‘the Nature of’ – One of the Emptiest Phrases in the English Language

The purpose of this thread is to offer a communicative massage. The main questions are first, whether or not people think they need such a massage and second, whether they will allow them-self to be massaged communicatively by unknown ‘hands’ on the internet, i.e. by someone they don’t know and thus likely will find hard to immediately trust. Can I influence the way people speak and think simply by highlighting a feature of English language expression that often goes unnoticed or is taken for granted?

My opponent is the ideology of ‘naturalism.’ Why do I choose it as an opponent? Because I am a human-social scientist and don’t wish to accept the argument put forward by many naturalists that ‘social’ things are actually ‘natural’ simply by virtue of society being constructed out of our ‘human nature.’ I reject the ideology of naturalism for its encroachment on the sovereign territory of human-social sciences and their objects/subjects of study and argue that there is an alternative and more accurate way to discuss what naturalists actually mean in one particular phrase they commonly use.

The argument I would like to make here is so simple and straightforward that it will be easily accepted by some, while it will be immensely tough and thought as challenging to others, primarily those employed in natural-physical sciences. The main point is this: the phrase ‘the nature of’ is one of the emptiest in the English language.

In most cases, the phrase ‘the nature of’ is redundant. I have found that in well over half (up to 100% in some contexts) of the time that it is used it is invoked unnecessarily and adds nothing of value or meaning to its surrounding sentence or paragraph. When people use ‘the nature of’ they really just mean ‘what a thing is’ by nature, while at the same time it is widely agreed around the world that ‘nature’ is one of the most easily abused, confused and misused terms.

Let me give a simple explanation. If I asked you to describe ‘the shape of,’ ‘the colour of,’ ‘the sound of,’ ‘the taste of,’ ‘the smell of’ or ‘the size of’ something, you would understand that I was asking a relatively specific question, not a general question about a physical entity. If I asked about ‘the colour of’ an apple and you replied that the apple was red, heavy, semi-sweet, big, soft and that it smelled like something X, you would be answering much more than the basic question I asked you. In other words, the phrase ‘the ______ of’ in all of the above examples has a limited and specific meaning, whereas ‘the nature of’ is often assumed to have no such unambiguous limitation or specification.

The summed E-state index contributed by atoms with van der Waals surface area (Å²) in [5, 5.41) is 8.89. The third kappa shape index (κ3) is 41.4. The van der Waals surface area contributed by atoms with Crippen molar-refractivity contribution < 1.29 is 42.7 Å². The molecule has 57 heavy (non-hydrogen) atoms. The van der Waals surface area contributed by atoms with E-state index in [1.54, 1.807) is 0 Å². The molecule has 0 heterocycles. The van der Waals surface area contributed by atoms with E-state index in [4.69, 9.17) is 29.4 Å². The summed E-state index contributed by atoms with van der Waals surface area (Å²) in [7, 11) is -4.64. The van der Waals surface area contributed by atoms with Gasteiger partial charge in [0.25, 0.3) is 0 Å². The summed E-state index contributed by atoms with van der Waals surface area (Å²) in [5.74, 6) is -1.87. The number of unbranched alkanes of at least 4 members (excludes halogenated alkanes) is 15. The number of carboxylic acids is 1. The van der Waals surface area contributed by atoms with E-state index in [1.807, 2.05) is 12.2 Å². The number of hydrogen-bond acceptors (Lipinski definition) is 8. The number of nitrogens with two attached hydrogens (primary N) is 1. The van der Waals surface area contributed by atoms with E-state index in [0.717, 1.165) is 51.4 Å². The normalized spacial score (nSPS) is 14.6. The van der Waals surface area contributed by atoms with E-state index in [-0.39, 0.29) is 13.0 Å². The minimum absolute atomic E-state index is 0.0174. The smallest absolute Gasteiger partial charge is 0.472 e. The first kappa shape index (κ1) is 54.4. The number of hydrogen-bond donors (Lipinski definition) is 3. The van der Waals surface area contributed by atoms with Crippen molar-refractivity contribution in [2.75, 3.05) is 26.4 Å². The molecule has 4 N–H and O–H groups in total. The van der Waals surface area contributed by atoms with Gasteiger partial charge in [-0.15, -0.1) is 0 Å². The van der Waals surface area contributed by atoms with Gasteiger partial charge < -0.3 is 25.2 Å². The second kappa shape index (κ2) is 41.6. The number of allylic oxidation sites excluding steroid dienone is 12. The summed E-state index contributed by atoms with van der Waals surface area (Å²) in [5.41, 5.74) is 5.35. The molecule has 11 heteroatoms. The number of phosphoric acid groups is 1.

Why does the phrase ‘the nature of’ often get passed off for ‘what a thing is’ in its entirety, in a general sense, having to do with its existence, essence and even reality itself? The main reason for this, as it seems to me, is due to the over-arching ideology of naturalism, which says that only what is ‘natural,’ is ‘real.’ Non-natural or ‘extra-natural’ things are not considered to be ‘real’ according to such an ideology, which makes it such a surprise to this social scientist author when people believe this.

My primary problem with ‘the nature of’ is that it is often used communicatively as a synonym for ‘reality’ when in fact there are many ‘non-natural’ or ‘extra-natural’ things or entities. Thus, those ‘non-natural’ or ‘extra-natural’ things are excluded from holding meaning or are marginalised by the supposedly greater or broader claim to reality being made by saying ‘the nature of’ and speaking of ‘what is natural.’ The ‘real’ has been effectively high-jacked by naturalists at the cost of holistic knowledge of the universe.

Why have some people made ‘the nature of’ synonymous with ‘the reality of’? It might be considered that privileging ‘nature’ in one’s view of reality most supports those in natural-physical sciences who have tried to impress the power of their disciplinary languages on other fields. Once the ideology of naturalism is exposed, however, the miscommunication done by ‘the nature of’ becomes easily understood, over-turned and un-done or corrected.

‘The nature of’ the ideology of naturalism is unveiled by studies in communications, by linguistic analysis and philology, not by natural-physical scientists defining by fiat what counts as real or unreal everywhere in the Academy.

Some of you might wonder: Why have I started writing journalistic sociology on this blog with such a core linguistic massage? Because it will be very difficult for my more complex message as a sociologist to resonate with or make sense to people who deny the existence of ‘non-natural’ or ‘extra-natural’ reality. By opening up the discussion with a linguistic alternative (to be dealt with in an upcoming thread) to using the phrase ‘the nature of’ as a description for all meaningful reality, it will become possible for the main theme of this blog – Human Extension – to be confronted as a potentially meaningful approach in the human-social sciences.

Human Extension is based on ‘non-natural’ or ‘extra-natural’ participation and action on Earth. It cannot be reduced to any naturalistic explanation of our individual and common human reality and it is not exhaustible within a naturalistic evolutionary paradigm. Human Extension goes beyond evolutionism-as-ideology to open a new dialogical space involving human choices, goals, plans, directions and purpose.

Those who would speak of ‘the nature of’ Human Extension would be simply missing the mark.

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E-mail: gregorisandstrom@yahoo.com

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